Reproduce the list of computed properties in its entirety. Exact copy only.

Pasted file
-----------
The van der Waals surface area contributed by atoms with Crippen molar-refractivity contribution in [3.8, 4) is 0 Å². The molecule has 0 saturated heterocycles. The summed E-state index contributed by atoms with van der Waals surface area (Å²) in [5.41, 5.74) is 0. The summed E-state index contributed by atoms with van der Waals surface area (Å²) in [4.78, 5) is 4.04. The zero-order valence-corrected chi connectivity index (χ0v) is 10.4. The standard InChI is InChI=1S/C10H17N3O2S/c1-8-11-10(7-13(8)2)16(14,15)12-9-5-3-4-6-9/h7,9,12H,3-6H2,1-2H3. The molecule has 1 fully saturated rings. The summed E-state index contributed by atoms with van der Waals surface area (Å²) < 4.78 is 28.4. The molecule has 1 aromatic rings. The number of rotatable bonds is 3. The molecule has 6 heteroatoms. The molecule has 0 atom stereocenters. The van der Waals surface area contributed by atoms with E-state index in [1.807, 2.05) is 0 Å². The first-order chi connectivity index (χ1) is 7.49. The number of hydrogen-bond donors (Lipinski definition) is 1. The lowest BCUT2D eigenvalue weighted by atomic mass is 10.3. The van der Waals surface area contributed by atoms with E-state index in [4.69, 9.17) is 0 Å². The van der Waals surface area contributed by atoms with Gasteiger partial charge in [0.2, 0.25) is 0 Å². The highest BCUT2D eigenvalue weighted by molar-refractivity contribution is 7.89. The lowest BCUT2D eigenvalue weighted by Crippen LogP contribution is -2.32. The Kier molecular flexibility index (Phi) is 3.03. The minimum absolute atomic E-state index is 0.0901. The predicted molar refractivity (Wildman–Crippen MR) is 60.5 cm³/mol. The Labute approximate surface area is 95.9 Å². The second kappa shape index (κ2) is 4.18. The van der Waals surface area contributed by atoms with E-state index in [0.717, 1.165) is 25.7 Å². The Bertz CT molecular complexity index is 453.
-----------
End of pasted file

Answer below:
The van der Waals surface area contributed by atoms with Crippen molar-refractivity contribution in [3.8, 4) is 0 Å². The molecule has 0 saturated heterocycles. The summed E-state index contributed by atoms with van der Waals surface area (Å²) in [5.41, 5.74) is 0. The summed E-state index contributed by atoms with van der Waals surface area (Å²) in [4.78, 5) is 4.04. The zero-order valence-corrected chi connectivity index (χ0v) is 10.4. The standard InChI is InChI=1S/C10H17N3O2S/c1-8-11-10(7-13(8)2)16(14,15)12-9-5-3-4-6-9/h7,9,12H,3-6H2,1-2H3. The molecule has 1 fully saturated rings. The summed E-state index contributed by atoms with van der Waals surface area (Å²) < 4.78 is 28.4. The molecule has 1 aromatic rings. The number of rotatable bonds is 3. The molecule has 6 heteroatoms. The molecule has 0 atom stereocenters. The van der Waals surface area contributed by atoms with E-state index in [1.807, 2.05) is 0 Å². The first-order chi connectivity index (χ1) is 7.49. The number of hydrogen-bond donors (Lipinski definition) is 1. The lowest BCUT2D eigenvalue weighted by atomic mass is 10.3. The van der Waals surface area contributed by atoms with E-state index in [4.69, 9.17) is 0 Å². The van der Waals surface area contributed by atoms with Gasteiger partial charge in [0.2, 0.25) is 0 Å². The highest BCUT2D eigenvalue weighted by molar-refractivity contribution is 7.89. The lowest BCUT2D eigenvalue weighted by Crippen LogP contribution is -2.32. The Kier molecular flexibility index (Phi) is 3.03. The minimum absolute atomic E-state index is 0.0901. The predicted molar refractivity (Wildman–Crippen MR) is 60.5 cm³/mol. The Labute approximate surface area is 95.9 Å². The second kappa shape index (κ2) is 4.18. The van der Waals surface area contributed by atoms with E-state index in [0.717, 1.165) is 25.7 Å². The Bertz CT molecular complexity index is 453.